Smooth disk edges with a spindle sander
Myriad methods abound for cutting circles. (See page 44 for a router trammel or the last issue for a bandsaw jig.) But whichever approach you take, it’s likely to require some clean-up sanding afterward. As with cutting, there’s more than one way to sand your circles—typically involving a jig attached to a disk or belt sander. But this jig is different; it attaches to an oscillating spindle sander and allows for incrementally advancing the work into the spindle without introducing divots.
In operation, your workpiece pivots on a pin at the inner end of a sliding bar while you rotate the disk against the sanding drum. At the outer end of the bar, a knurled knob allows fine adjustment for incremental sanding, having locked in the coarse-adjustment slide underneath the jig. My jig is sized to handle disks from 2" to 22" in diameter. If you need to sand larger-diameter work, simply alter the dimensions provided to lengthen the pivot bar, the deck, and the slide. Each additional inch increases the diameter capacity by 2".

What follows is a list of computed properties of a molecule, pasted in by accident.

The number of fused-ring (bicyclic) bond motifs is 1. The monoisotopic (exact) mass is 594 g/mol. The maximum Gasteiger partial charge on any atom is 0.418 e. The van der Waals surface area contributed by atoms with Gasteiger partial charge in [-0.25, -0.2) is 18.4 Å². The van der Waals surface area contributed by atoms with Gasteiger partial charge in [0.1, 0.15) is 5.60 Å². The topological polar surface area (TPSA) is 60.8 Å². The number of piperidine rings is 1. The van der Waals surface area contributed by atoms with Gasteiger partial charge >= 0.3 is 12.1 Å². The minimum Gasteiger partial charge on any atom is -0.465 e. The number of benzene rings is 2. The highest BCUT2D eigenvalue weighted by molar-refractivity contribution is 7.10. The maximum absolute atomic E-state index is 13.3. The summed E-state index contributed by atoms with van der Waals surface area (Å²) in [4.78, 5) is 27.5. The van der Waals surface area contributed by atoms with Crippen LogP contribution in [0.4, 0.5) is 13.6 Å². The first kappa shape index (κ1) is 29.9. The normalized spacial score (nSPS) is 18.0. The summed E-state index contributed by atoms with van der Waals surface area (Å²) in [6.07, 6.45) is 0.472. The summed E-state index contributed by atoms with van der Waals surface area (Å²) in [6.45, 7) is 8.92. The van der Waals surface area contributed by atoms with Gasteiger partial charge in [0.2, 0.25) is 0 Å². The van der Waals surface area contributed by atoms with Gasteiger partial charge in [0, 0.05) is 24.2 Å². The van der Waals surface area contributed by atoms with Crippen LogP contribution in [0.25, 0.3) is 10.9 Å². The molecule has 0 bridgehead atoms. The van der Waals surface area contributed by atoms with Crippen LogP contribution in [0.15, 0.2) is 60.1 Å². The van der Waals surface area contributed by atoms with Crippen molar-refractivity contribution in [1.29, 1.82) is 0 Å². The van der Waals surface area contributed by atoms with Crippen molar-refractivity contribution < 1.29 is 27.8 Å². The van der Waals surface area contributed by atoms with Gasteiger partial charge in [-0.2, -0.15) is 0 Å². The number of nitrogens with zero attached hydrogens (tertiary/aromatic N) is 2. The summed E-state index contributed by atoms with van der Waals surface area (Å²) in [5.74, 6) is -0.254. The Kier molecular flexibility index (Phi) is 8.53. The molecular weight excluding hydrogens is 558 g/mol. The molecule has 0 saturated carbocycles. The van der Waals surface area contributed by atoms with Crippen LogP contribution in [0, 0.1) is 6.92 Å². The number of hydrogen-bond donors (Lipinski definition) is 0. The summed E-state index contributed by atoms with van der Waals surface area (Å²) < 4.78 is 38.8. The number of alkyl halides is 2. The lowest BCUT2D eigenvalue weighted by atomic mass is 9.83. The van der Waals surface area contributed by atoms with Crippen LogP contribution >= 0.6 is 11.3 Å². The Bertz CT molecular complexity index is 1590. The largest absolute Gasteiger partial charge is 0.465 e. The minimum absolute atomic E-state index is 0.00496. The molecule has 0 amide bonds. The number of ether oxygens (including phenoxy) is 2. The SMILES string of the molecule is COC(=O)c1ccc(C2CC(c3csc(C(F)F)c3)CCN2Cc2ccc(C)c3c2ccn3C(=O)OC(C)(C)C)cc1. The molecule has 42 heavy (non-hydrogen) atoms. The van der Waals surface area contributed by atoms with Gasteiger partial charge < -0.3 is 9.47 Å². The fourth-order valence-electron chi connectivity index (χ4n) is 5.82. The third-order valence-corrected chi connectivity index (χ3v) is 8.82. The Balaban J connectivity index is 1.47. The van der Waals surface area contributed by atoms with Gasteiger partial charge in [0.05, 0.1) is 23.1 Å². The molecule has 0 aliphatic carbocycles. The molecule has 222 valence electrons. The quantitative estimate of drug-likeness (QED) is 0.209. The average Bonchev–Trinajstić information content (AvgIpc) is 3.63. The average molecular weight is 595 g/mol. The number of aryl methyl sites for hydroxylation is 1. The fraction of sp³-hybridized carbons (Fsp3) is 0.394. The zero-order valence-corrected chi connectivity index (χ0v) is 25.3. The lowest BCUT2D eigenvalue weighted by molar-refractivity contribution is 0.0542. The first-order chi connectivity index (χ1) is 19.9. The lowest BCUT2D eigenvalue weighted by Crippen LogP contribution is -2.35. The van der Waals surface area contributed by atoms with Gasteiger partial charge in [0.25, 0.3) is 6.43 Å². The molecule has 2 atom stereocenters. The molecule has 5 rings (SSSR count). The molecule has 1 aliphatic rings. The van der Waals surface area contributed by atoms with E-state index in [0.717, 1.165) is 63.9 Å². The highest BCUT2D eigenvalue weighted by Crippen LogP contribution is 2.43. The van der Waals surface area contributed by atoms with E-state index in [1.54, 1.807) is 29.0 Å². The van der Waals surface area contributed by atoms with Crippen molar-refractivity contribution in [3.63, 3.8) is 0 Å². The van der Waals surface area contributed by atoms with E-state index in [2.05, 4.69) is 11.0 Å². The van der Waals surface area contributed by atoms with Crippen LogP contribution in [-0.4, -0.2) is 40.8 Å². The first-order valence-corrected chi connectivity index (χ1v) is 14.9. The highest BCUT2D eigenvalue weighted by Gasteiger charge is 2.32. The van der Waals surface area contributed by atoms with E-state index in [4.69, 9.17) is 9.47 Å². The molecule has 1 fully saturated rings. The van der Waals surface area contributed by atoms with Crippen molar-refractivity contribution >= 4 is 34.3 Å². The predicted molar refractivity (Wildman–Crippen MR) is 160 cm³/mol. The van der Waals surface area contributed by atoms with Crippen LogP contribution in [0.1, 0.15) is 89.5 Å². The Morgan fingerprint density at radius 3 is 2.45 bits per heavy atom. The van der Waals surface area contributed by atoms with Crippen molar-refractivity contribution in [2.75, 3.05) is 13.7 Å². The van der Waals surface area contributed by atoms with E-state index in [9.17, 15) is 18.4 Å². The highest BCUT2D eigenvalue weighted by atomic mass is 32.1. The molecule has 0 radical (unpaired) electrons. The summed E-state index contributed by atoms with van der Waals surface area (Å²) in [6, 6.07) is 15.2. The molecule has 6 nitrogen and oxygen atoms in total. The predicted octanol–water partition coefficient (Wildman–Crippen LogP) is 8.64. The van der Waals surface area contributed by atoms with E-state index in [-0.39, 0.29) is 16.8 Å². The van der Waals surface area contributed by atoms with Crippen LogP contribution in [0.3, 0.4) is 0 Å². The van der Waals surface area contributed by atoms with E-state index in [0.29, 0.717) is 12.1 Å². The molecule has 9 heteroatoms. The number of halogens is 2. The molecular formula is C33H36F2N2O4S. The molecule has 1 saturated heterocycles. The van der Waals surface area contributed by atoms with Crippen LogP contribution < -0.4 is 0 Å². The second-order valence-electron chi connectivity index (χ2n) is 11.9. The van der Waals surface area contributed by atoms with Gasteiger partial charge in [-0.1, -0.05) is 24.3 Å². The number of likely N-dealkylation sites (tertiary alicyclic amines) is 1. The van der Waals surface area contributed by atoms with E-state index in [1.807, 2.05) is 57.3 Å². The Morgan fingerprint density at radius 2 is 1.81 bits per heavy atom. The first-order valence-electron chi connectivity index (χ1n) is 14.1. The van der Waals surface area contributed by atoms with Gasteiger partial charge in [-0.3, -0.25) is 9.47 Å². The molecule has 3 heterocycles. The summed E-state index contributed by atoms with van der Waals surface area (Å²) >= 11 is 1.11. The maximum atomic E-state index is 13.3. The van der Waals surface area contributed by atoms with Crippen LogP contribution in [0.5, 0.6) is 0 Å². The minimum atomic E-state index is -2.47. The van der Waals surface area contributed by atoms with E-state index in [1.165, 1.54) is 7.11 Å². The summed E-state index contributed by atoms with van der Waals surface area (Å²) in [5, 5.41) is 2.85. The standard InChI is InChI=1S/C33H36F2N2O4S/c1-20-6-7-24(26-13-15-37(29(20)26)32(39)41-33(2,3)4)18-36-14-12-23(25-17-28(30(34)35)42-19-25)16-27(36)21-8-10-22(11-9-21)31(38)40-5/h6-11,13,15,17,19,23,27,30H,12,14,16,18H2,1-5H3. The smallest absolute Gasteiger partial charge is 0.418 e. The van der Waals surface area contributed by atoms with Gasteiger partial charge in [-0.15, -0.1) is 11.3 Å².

3 steps to smooth circles
Install your sander’s largest drum. Clamp the jig to the sander, with the half-circle cutout concentric to the drum. For small disks, use the pivot hole near the end of the bar.
Load the work and set the coarse adjustment as shown. Pull the work away from the drum, and turn on the sander. Hold the work, and reengage the drum while rotating the work counterclockwise. Retract it when you’ve knocked down the high spots and are barely contacting the drum. Set the fine adjustments as shown and repeat the process. Small increments here will help you to creep up on your exact diameter.
1 Mounting the work
Lower the bar. It’s easier to install the pivot pin and bar onto your disk than the other way around. Place the pin in a shallow hole in your disk, and drop the assembly into the slot, with the piece kissing the drum. Make sure the sander is unplugged.
2 Coarse adjustment
Set it and forget it. Pull the coarse adjustment slide out until the stop reaches the bolt, and tighten the slide’s thumbscrews, which will remain locked during the sanding session. A few revolutions of the disk against the drum here will do the bulk of the sanding.